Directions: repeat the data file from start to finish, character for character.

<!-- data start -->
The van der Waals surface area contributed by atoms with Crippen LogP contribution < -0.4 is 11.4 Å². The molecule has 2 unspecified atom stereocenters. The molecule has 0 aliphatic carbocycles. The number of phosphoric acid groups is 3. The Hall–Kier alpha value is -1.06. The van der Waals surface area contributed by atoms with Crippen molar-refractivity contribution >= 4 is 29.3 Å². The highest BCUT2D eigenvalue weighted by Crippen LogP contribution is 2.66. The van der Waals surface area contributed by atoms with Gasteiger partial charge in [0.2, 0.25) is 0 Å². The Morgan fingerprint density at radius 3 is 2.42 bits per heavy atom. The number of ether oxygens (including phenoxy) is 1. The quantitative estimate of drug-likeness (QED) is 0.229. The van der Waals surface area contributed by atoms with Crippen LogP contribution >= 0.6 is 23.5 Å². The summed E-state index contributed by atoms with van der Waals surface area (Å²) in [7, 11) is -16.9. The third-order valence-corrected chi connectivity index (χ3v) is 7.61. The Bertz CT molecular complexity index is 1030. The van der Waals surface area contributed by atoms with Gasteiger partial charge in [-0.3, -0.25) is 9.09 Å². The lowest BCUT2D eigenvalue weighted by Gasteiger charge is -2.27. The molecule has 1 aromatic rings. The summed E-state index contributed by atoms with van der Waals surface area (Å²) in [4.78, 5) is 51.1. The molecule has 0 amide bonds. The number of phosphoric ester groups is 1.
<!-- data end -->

The van der Waals surface area contributed by atoms with Crippen LogP contribution < -0.4 is 11.4 Å². The molecule has 2 unspecified atom stereocenters. The molecule has 0 aliphatic carbocycles. The number of phosphoric acid groups is 3. The Hall–Kier alpha value is -1.06. The van der Waals surface area contributed by atoms with Crippen molar-refractivity contribution >= 4 is 29.3 Å². The highest BCUT2D eigenvalue weighted by Crippen LogP contribution is 2.66. The van der Waals surface area contributed by atoms with Gasteiger partial charge in [0.2, 0.25) is 0 Å². The Morgan fingerprint density at radius 3 is 2.42 bits per heavy atom. The number of ether oxygens (including phenoxy) is 1. The quantitative estimate of drug-likeness (QED) is 0.229. The van der Waals surface area contributed by atoms with Crippen LogP contribution >= 0.6 is 23.5 Å². The summed E-state index contributed by atoms with van der Waals surface area (Å²) in [7, 11) is -16.9. The third-order valence-corrected chi connectivity index (χ3v) is 7.61. The Bertz CT molecular complexity index is 1030. The van der Waals surface area contributed by atoms with Gasteiger partial charge in [-0.3, -0.25) is 9.09 Å². The lowest BCUT2D eigenvalue weighted by Gasteiger charge is -2.27. The molecule has 1 aromatic rings. The summed E-state index contributed by atoms with van der Waals surface area (Å²) in [4.78, 5) is 51.1. The molecule has 0 amide bonds. The number of phosphoric ester groups is 1.